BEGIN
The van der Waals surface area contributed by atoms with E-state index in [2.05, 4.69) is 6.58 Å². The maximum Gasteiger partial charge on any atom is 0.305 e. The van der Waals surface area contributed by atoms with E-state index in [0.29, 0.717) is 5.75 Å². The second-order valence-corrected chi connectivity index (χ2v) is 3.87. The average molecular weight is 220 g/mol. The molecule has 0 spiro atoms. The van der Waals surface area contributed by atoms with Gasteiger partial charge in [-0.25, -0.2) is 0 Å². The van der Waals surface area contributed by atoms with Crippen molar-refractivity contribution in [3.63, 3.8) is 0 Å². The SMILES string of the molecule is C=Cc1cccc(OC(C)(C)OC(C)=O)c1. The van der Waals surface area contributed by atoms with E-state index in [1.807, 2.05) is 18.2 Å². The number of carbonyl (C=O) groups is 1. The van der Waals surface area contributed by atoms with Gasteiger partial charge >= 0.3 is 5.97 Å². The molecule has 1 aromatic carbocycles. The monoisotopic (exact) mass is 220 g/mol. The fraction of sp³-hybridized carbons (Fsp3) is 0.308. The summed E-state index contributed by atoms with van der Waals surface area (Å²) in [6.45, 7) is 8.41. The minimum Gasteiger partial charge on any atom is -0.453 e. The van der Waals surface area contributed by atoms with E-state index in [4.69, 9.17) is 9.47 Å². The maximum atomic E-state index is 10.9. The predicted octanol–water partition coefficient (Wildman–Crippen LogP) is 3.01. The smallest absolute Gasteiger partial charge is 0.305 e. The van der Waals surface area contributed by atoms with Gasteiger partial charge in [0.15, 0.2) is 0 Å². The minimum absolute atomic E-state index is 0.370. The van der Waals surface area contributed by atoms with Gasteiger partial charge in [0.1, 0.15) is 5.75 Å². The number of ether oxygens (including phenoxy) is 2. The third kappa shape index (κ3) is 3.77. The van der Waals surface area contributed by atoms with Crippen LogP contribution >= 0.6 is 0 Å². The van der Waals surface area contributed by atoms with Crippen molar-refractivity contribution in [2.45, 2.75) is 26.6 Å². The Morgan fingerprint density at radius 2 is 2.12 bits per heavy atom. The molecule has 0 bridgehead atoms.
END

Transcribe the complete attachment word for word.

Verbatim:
The van der Waals surface area contributed by atoms with E-state index in [2.05, 4.69) is 6.58 Å². The maximum Gasteiger partial charge on any atom is 0.305 e. The van der Waals surface area contributed by atoms with E-state index in [0.29, 0.717) is 5.75 Å². The second-order valence-corrected chi connectivity index (χ2v) is 3.87. The average molecular weight is 220 g/mol. The molecule has 0 spiro atoms. The van der Waals surface area contributed by atoms with Gasteiger partial charge in [-0.25, -0.2) is 0 Å². The van der Waals surface area contributed by atoms with Crippen molar-refractivity contribution in [3.63, 3.8) is 0 Å². The SMILES string of the molecule is C=Cc1cccc(OC(C)(C)OC(C)=O)c1. The van der Waals surface area contributed by atoms with E-state index in [1.807, 2.05) is 18.2 Å². The number of carbonyl (C=O) groups is 1. The van der Waals surface area contributed by atoms with Gasteiger partial charge >= 0.3 is 5.97 Å². The molecule has 1 aromatic carbocycles. The monoisotopic (exact) mass is 220 g/mol. The fraction of sp³-hybridized carbons (Fsp3) is 0.308. The summed E-state index contributed by atoms with van der Waals surface area (Å²) in [6.45, 7) is 8.41. The minimum Gasteiger partial charge on any atom is -0.453 e. The van der Waals surface area contributed by atoms with E-state index in [4.69, 9.17) is 9.47 Å². The maximum atomic E-state index is 10.9. The predicted octanol–water partition coefficient (Wildman–Crippen LogP) is 3.01. The smallest absolute Gasteiger partial charge is 0.305 e. The van der Waals surface area contributed by atoms with Gasteiger partial charge in [0.15, 0.2) is 0 Å². The minimum absolute atomic E-state index is 0.370. The van der Waals surface area contributed by atoms with Gasteiger partial charge in [0.1, 0.15) is 5.75 Å². The number of ether oxygens (including phenoxy) is 2. The third kappa shape index (κ3) is 3.77. The van der Waals surface area contributed by atoms with Crippen LogP contribution >= 0.6 is 0 Å². The van der Waals surface area contributed by atoms with Crippen molar-refractivity contribution in [2.45, 2.75) is 26.6 Å². The Morgan fingerprint density at radius 2 is 2.12 bits per heavy atom. The molecule has 0 bridgehead atoms.